In the previous post we reviewed the changes in the Construction Act as many companies still do not abide by them in their entirety. In this post we will consider these key changes in more detail.
Contracts in writing
The most significant and far reaching effect of the 2009 Act is the removal of the requirement for construction contracts to be in writing and the Act applies to all contracts, be they wholly in writing, partly in writing and partly oral or wholly oral. This will particularly affect Adjudication, although for Adjudicators Costs and the “slip rule” will need to be in writing to be relied on, if they are not then the Scheme will apply.
This makes it even more important that agreements (even where part standard conditions and part negotiated (oral) amendments are fully recorded in writing, even as a contract appendix. For the protection of both parties an “Entire Agreement Clause” where it is clear that the written document constitutes the whole agreement, should be included. This clause will not prevent disagreements, but will significantly improve the position of a party arguing against an oral agreement.
The amendment at Part 8 of the 2009 Act affect all Construction Contracts in England, Wales & Scotland when they came into force on 1 October 2011 in England & Wales and 1 November 2011 in Scotland. The primary aims of the amendments were to:
- To make Adjudication more accessible to resolve disputes
- To introduce clarity and certainty in relation to payment
- To introduce a fair payment mechanism
- To improve the right of Contractors to suspend their works for non-payment
The fundamental changes to the payment mechanism are:
- Conditional Payment clauses are abolished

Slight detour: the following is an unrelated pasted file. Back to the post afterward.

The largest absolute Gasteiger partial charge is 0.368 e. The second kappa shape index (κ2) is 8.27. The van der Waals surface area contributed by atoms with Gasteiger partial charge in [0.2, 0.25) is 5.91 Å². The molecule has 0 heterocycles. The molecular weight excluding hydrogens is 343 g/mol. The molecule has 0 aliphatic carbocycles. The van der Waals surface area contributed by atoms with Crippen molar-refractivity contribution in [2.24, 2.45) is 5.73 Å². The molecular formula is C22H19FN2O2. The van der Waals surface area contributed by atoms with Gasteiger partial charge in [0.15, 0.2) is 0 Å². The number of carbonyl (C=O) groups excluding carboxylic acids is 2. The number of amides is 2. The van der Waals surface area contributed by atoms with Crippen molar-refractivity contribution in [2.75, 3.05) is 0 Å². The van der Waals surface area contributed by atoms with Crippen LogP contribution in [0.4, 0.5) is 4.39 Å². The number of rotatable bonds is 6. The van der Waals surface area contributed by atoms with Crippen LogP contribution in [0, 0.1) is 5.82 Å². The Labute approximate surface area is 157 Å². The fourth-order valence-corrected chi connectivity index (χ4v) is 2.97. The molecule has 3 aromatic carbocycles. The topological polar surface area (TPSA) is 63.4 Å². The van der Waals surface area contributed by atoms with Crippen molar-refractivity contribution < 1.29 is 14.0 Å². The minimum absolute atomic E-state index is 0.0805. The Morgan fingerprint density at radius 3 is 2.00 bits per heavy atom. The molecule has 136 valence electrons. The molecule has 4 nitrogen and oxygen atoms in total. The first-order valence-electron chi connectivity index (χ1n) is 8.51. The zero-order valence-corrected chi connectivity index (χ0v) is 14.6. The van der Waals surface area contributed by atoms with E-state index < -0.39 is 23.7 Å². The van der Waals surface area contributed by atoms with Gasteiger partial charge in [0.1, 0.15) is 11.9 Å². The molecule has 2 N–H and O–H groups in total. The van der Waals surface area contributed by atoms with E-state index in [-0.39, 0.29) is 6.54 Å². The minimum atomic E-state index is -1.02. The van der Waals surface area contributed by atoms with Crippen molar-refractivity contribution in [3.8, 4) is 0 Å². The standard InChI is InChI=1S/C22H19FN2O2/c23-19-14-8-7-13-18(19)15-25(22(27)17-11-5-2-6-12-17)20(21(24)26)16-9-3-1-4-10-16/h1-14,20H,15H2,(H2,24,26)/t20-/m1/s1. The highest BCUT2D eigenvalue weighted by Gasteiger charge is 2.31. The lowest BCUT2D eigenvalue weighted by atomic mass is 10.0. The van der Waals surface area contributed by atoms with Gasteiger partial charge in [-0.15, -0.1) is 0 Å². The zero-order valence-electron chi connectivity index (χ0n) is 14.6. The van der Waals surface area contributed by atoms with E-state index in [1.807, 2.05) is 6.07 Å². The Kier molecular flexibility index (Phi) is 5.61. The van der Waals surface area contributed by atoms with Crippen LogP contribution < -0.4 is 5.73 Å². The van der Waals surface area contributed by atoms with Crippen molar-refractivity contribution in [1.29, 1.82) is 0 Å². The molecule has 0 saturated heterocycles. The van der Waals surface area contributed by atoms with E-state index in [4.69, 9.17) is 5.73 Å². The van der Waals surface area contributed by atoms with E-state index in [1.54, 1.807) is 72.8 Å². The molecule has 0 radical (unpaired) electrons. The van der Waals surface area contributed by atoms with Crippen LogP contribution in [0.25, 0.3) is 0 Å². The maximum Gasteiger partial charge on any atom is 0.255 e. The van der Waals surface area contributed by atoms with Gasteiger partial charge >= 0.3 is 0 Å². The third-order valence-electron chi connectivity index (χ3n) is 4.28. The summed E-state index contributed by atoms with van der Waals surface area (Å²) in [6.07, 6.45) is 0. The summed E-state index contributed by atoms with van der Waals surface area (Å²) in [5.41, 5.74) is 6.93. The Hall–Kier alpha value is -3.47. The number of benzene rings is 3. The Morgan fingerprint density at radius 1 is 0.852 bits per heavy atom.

- Changes to the Payment Notice regime, including a requirement for the Payee to pay the notified sum
- Introducing new rules on Payless Notices
- New rights for Contractors who suspend their services for non-payment
- Allowing clauses to be included in Construction Contracts allowing the Employer to Withhold Payment without notice in the event of a contractors insolvency
We will now examine these fundamental changes and look at what the 1996 Act required and how this has been amended.
The Payment Notice
In the 1996 Act an “adequate mechanism” for determining the sum due for payment and its payment date (known as the “Due Date”) was required. Further the payee had to give notice, not later than 5 days after the due date, detailing:
- The amount of the payment made or proposed to be made
- The basis on calculation of the amount
There was no effective sanction for failure to comply with the notice requirement and the Act was ambiguous if no payment notice was issued as there was no certainty to what sum was due under the contract.
Construction contracts require a payment notice to be given for every payment provided for by the contract, not later than five days after the payment due date. The 2009 Act further defines the due date as “the date provided for by the contract as the date on which the payment is due”.
The contract must provide for the payment notice to be given by the payer, a “specified person” specified in or determined in accordance with the contract or by the payee itself. The notice must specify:
- The sum considered to be due or to have been due at the payment due date in respect of the payment; and
- The basis on which that sum is calculated.
Even if the sum considered due is zero, a payment notice must still be given in the required form.
Whilst not a sea change from the previous position they key changes that need to be considered are:
- The payment notice no longer need to be issued by the Employer and can be issued by specified persons such as the architect or engineer, or the payee may be required to issue the notice
- The notice must simply state the sum which is “considered” due and the basis of calculation. This prevents duplication and takes into account any set off, abatement or any other deductions which may be withheld; and
- A sanction has been introduced where there is a failure to issue a payment notice and a significant greater risk faced by parties that fail to issue payment notices. This risk is that the payee may now issue a notice in default stating the amount considered to be due and the basis for calculation.